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In addition to the traditional Bitcoin Blockchain, asset-centric crypto-technology, and its advanced state “smart contracts”, will form the basis for most applications of Blockchain technology in the BFSI industry.
Disclaimer: the following work of fiction has no relation to anybody living, dead, or yet to be born.
In the year 2248, the crash of the global economy quickly turned into an apocalyptic situation, with a complete breakdown of any form of order, leading to chaos and extinction-level events. At the same time, two brilliant scientists – a computer genius and an astrophysicist fascinated by the laws of space and time – were working on ways to prevent the crash from ever occurring. They were able to isolate the core reason for the crisis as extreme dependence on central clearinghouses and central banks of the world, which had become too powerful and systemic. The two scientists, determined to stop the end of the world, realized that it was possible to transfer data in any point of time as a base to create an intelligent digital personality that was just a combination of a series of billions of 1’s and 0’s. This digital personality was designed to ensure that the world’s central clearinghouses and central banks would not become too big to fail, per several key attributes: proposal of a virtual currency over a distributed ledger system; help building the system; and an auto self-destruct sequence to the digital identity once the currency found supporters globally (this to ensure the identity of the creator of this virtual currency remained mystery.) They sent this intelligent digital personality back in time to 2008 – when the world experienced a major economic crisis – and the rest, as we know, is another timeline that we live in!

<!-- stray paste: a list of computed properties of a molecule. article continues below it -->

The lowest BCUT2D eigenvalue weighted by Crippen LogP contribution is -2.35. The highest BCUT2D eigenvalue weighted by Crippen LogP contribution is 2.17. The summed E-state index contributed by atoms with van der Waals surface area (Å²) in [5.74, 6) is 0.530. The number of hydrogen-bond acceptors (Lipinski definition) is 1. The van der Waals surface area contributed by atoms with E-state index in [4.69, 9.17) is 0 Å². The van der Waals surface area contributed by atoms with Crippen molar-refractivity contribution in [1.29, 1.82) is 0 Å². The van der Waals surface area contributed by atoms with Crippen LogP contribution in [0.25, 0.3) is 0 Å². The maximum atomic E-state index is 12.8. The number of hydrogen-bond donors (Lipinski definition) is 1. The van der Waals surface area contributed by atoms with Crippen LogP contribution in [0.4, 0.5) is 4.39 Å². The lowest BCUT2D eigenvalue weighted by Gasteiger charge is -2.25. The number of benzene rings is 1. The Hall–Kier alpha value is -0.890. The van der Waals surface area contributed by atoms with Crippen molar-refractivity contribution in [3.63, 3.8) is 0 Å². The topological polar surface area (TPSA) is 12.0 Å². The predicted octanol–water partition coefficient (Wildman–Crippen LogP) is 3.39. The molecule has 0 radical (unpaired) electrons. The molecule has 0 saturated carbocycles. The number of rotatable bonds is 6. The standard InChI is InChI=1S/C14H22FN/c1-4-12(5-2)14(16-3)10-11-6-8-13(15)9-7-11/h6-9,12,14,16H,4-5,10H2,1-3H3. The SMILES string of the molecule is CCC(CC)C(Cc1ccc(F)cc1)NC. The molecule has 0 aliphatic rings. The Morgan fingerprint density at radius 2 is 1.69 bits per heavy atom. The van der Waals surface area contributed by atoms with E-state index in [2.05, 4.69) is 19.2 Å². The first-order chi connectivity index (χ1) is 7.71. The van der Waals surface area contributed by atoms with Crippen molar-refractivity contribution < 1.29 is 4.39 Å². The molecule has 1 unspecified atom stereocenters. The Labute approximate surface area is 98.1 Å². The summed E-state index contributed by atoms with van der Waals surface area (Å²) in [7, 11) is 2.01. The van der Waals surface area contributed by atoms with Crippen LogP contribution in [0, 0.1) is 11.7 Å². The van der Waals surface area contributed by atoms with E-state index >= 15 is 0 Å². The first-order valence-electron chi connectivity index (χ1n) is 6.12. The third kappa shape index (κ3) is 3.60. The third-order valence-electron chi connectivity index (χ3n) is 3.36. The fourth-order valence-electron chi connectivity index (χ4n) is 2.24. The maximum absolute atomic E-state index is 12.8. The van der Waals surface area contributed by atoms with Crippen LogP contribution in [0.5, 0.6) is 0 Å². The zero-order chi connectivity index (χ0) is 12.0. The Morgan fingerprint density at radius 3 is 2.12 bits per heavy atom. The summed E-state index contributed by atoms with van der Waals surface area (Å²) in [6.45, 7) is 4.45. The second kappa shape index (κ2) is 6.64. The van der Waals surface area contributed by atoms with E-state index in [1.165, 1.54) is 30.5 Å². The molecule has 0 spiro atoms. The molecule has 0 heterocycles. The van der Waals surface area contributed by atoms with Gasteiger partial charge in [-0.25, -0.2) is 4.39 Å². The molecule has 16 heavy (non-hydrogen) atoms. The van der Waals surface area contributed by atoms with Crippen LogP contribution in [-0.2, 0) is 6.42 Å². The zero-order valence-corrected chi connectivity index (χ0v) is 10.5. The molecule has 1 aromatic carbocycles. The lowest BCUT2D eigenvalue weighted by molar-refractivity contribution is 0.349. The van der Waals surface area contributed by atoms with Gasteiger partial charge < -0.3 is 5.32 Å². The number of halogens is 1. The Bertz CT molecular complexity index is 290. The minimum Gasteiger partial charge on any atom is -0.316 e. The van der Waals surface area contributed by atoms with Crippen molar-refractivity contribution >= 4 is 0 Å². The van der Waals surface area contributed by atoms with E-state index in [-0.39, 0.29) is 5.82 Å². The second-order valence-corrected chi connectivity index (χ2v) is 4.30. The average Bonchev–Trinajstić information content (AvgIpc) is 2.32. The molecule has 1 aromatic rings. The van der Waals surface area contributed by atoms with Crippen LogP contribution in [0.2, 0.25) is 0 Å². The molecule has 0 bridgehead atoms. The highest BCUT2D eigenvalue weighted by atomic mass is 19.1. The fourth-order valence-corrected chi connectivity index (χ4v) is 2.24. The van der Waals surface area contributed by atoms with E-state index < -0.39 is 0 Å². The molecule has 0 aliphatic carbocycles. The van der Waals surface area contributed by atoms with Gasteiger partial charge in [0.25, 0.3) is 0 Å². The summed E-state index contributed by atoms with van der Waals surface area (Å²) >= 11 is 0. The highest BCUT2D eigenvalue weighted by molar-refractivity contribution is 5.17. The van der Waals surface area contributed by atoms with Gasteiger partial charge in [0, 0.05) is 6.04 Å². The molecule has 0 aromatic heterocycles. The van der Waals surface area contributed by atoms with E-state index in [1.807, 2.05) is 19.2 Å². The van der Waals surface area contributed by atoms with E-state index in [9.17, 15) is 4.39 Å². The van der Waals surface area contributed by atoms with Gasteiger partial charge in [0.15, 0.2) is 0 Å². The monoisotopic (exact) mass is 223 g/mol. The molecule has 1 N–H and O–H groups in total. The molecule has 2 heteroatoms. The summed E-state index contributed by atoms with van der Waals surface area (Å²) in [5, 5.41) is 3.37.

Now, away from fiction and into facts about Blockchain – the distributed ledger technology – and the resultant wave of disruption in the financial services domain and beyond.
In 2015, no industry conference or trends forecast in the BFSI sector was complete without the mention of Blockchain technology and its potential benefits of reduced transactions and infrastructure costs, efficiencies, and financial inclusion.